Dear Tony, I have been seeing a contractor for some time now, and although he says he loves me, he will not commit to a serious relationship. What should I do?
Come on, own up. who invented the letter of intent? Whoever it was has a sense of humour. Better yet is the smile brought on by a short form order. A what? A short form order. That’s what Sir Robert McAlpine used when edging its way into a relationship worth £35m with M&E subcontractor Emcor Drake & Scull.
Let me tell you about the affair. By the way, my thanks to Ellis Baker and Anthony Lavers of solicitor White & Case for pointing to this one. This is one of those whopping PFI hospital jobs. Dudley hospital trust arranged for a load of work to be done by a consortium called Summit Healthcare, which placed all the construction work with McAlpine. The M&E subcontract was to go to Emcor Drake & Scull.
So why not just get the contract placed? And if it wasn’t that simple, why not sit back and do nothing until the ink was dry on the contract? The answer is easy. It’s the pre-marriage honeymoon period. McAlpine and Emcor are holding each other by the hand. The hand takes a little while yet to migrate to the throat. And while the friendly stage reigns, folk do things for each other. Prelim work gets started; then work on this wing or on this floor, then the basement, then the annexe … And meantime the honeymooners haven’t actually tied the knot. Commerce has got in the way of legal niceties.
McAlpine’s answer to the problem of the paperwork for this £35m job was to use the oddball device of a short form order. It was sent to Emcor to “allow the commencement of design and procurement of long lead-in items for the project to ensure compliance … with the contractor’s programme for the whole works … limited to £1m”. Push that wording under many a lawyer’s nose and said nose will wrinkle. But commerce takes a robust, realistic, sometimes sounder view. The short order wording has the smell of roses. Actually, McAlpine cancelled the £1m short order and placed a £3m jobby and then an £8m, then a £14m. By then a year of work had been done. Emcor had a think. It wanted the £35m contract settled. It would sweep up and include all the work done thus far under the rules and contract documents of the subcontract. Proceeding in this ad hoc way is to live with massive uncertainty and the risk of an explosive dispute. These short form orders were in truth letters of intent by another name. And letters of intent are, believe me, a hostage to fortune.
When Emcor pressed for certainty, McAlpine did, in all fairness, raise the contract bundle. But the loose ends, now “tidied-up”, were not quite what the other side expected or agreed. This happens time and again. The short order or letter of intent is a pro-tem agreement to do something, heaven knows what, while the parties continue to negotiate. Then the negotiations get quarrelsome, even gruesome. Then what? By now the happy couple are a tad fed up with each other. One side may even want to clear off all together because some bad habits have come to light.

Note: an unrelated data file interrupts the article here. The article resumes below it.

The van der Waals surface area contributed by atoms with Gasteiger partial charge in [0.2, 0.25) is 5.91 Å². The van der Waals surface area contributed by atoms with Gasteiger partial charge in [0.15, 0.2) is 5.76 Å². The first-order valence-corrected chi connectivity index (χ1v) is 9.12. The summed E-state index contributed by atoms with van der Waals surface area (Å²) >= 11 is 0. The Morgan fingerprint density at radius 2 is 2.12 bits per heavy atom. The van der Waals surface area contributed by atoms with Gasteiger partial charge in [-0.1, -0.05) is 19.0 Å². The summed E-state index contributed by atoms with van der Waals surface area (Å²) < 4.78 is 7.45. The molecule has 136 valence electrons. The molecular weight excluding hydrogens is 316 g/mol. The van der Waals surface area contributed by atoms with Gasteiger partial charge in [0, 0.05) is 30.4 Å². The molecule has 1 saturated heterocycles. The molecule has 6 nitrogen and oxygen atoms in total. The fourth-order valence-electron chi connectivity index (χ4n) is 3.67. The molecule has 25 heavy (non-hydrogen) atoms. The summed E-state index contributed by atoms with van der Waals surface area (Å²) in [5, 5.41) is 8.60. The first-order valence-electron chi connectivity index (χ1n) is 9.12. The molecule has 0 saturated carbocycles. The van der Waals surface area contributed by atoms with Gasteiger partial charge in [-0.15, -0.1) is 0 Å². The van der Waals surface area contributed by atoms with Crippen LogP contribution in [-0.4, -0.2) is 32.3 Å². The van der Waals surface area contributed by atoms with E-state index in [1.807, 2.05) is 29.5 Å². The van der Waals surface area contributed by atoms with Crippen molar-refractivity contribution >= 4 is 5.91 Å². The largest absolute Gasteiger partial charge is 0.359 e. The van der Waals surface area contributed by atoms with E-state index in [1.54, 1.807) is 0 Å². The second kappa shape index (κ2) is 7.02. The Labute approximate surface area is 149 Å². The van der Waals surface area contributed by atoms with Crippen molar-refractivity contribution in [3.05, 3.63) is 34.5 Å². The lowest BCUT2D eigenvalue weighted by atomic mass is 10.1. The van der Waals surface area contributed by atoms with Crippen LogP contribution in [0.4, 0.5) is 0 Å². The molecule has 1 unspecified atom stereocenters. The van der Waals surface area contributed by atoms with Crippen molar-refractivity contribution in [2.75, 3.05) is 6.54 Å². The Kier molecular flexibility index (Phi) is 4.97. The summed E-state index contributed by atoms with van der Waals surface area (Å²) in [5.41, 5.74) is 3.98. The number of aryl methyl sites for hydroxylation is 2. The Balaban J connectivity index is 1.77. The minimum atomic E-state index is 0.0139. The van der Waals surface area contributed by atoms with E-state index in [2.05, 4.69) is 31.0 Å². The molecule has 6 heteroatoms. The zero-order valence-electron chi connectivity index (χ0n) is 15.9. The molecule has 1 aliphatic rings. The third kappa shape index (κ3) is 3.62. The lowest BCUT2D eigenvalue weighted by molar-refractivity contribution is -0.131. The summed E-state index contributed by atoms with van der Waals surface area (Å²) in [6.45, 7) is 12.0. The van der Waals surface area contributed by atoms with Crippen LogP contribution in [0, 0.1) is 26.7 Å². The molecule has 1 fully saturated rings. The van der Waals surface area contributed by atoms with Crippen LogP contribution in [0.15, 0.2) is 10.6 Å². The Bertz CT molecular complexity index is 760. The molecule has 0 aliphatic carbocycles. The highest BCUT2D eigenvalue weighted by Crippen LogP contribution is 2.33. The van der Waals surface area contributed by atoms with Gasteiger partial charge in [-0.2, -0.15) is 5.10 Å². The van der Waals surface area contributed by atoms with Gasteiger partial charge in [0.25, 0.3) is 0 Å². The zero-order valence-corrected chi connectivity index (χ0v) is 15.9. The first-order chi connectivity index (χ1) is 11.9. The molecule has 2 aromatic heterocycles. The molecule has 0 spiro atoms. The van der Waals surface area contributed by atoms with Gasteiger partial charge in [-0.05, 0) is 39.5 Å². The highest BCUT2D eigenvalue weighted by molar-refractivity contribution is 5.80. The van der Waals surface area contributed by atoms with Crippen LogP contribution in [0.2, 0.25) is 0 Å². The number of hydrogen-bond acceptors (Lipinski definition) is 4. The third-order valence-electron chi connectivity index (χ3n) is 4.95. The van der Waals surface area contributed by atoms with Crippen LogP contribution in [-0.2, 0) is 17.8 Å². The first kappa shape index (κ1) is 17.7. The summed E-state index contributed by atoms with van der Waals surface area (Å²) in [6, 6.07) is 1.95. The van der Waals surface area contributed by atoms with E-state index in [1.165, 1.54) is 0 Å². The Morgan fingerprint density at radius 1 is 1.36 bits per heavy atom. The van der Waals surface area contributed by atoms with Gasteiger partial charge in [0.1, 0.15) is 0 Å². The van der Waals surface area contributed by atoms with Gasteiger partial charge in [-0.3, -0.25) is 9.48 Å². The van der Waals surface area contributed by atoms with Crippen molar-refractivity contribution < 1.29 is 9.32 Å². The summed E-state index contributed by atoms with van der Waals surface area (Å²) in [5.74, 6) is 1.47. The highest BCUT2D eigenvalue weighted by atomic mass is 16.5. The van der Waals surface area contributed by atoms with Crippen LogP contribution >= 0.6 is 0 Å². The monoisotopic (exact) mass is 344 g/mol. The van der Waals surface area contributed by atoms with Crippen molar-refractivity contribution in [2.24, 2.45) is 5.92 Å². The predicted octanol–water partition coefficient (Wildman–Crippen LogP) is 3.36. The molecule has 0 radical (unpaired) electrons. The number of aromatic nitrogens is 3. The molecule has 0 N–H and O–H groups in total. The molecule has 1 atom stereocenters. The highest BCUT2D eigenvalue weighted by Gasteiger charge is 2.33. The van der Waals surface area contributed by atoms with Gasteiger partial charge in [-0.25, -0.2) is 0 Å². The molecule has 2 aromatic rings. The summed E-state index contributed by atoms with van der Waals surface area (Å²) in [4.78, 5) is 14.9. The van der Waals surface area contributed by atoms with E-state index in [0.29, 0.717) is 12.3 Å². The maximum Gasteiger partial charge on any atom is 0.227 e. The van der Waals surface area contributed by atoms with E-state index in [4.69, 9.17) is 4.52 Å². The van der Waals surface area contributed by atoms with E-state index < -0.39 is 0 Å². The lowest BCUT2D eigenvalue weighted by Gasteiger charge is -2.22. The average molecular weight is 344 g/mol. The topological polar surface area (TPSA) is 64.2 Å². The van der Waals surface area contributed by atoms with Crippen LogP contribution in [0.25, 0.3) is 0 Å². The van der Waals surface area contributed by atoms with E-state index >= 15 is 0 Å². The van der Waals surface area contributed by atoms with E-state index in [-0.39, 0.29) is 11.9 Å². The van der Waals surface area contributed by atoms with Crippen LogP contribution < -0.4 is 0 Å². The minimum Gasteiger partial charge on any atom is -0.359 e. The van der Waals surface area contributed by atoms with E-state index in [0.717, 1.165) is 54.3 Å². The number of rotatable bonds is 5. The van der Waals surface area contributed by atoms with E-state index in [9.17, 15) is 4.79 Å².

Now then, nobody can say that Emcor or McAlpine were fed up with each other; it was Emcor that wrote saying that it was high time that the £35m contract was brought into life. McAlpine suggested instead that the short form order be increased to – wait for it – £35m! Emcor declared it wouldn’t go on like this and issued an ultimatum: it was time to agree contractual terms or Emcor wanted an amicable separation, in which case it would work on for three months while McAlpine sorted out a replacement. McAlpine now said that in law the contract for the whole of the £35m work package had come alive. Then it said that if Emcor walked away, it would be a breach of that contract, which would raise a claim in damages.
And so the pattern of letters of intent takes a familiar turn. The couple are totally at odds. McAlpine stopped £1m from what Emcor was owed and mounted a counterclaim for £3m, saying there was a duty to complete the whole of the M&E works. Sometimes that can be the correct analysis, because the negotiations between the parties are enough to form the whole contract. But in this particular case it went the other way. Emcor was not bound to complete. It could quit on reasonable notice whenever it thought fit.
As for letters of intent or short form orders, they work well – for those who can keep a honeymoon going on and on.
Tony Bingham is a barrister and arbitrator specialising in construction. You can write to him at 3 Paper Buildings, Temple, London EC4 7EY, or email him on firstname.lastname@example.org